When I met Eryn Allen Kane, moments before her first show in New York, I had one question for her. I knew she was from Detroit, and resides in Chicago. As a fan of blues and soul music, I asked her if she felt intimidated or burdened by representing the musical legacies of those cities. Ms. Kane, small, soft-spoken and easy to smile, understood where I was coming from. I could tell that she instantly felt the weight of my arrogant question. I can paraphrase her answer with a simple “no”, but that doesn’t convey the confidence with which she took to the stage. Faced with a full capacity crowd, literally from the door to the balcony, the diminutive singer reintroduced the full-throated sounds of The Great Migration to an audience that knew what they were coming for – without asking questions. It was all show and prove; an hour of loud answers, hand claps and call and response.
Two days and eighty-five miles separated the times I saw Eryn Allen Kane perform; New York (Rockwood Music Hall) and Philadelphia (Milkboy), respectively, which she admitted were only her second and third live shows. Her mother, who had driven up from DC this Thursday night would attest to this, though this writer, and everyone in attendance would never believe that. It just wouldn’t be believable. The nearest non-music comparison I can use to explain the scary potential of the Detroit born singer is Tim Duncan, the soon-to-be NBA Hall of Famer. It’s said that he didn’t start playing basketball until high school. He developed an unflashy, consistent beauty to his game that will be his legacy. Projecting forward, I’ll one day reflect on these two performances I witnessed, her second and third, and know we’ll have seen the birth of an all-star. The Philadelphia show was a modern set of burners, which Kane delivers with the wit and charm of a seasoned vet, while buoyed by a young vigor that makes blues fresh.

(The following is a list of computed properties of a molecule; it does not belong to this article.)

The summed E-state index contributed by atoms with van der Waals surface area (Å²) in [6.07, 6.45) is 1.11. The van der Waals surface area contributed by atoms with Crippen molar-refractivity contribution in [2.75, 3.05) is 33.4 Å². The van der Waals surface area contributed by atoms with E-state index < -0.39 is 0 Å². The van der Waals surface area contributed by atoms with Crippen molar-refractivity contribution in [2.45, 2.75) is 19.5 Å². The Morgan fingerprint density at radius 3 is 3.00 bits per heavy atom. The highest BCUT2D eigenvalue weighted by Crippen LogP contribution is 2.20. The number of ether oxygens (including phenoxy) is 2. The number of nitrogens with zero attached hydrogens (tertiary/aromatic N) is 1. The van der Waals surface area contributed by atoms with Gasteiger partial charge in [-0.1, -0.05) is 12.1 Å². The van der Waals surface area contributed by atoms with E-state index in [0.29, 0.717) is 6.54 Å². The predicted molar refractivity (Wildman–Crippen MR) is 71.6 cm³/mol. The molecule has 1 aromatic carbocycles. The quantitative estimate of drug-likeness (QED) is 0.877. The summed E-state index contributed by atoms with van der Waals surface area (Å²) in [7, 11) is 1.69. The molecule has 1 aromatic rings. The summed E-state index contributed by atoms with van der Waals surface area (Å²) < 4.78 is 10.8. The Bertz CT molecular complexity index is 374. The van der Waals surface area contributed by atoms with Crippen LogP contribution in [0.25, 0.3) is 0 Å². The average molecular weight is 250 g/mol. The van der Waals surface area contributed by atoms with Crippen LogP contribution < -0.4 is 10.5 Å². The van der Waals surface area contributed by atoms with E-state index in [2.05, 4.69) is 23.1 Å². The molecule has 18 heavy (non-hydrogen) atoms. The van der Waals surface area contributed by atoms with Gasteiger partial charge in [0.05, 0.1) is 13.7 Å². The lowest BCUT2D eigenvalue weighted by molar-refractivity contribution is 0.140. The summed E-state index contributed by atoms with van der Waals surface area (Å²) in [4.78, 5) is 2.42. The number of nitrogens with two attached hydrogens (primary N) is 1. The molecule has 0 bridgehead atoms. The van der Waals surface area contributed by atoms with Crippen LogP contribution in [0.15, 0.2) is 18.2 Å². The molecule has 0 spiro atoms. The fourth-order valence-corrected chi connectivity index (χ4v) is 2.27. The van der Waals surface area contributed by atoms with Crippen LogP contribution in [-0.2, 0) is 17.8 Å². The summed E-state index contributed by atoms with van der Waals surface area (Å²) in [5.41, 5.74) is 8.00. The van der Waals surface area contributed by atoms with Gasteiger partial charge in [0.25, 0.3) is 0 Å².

The close of her show naturally left the audience wanting more. She confided to me after that she didn’t have an encore song prepared, so she relied on her go-to karaoke song, “Hit The Road, Jack”. It’s important to remember that this song, originally written by Percy Mayfield in 1960 became famous after being performed by Ray Charles. It has since been used in movie soundtracks, commercials retirement parties – it’s part of the American landscape. So, there’s almost an element of camp to choosing such a song at a karaoke event. It’s instant fun. But, given to a prodigal talent like Ms. Kane, the well-known song is transformed into a hard blues romp, Chicago-style, of course, and slack-jawed two people standing beside me. She said to me afterwards, “I said to the band, let’s play it. They know the blues, and it’s just blues.” Welcome back, blues and soul. We missed you.
Craig Carpenter is a filmmaker and photographer based in Philadelphia and New York. He has worked in commercial production, feature films, concert and music videos. His photography has appeared in the MMT post “The Life Celebration of radio legend and activist E. Steven Collins.”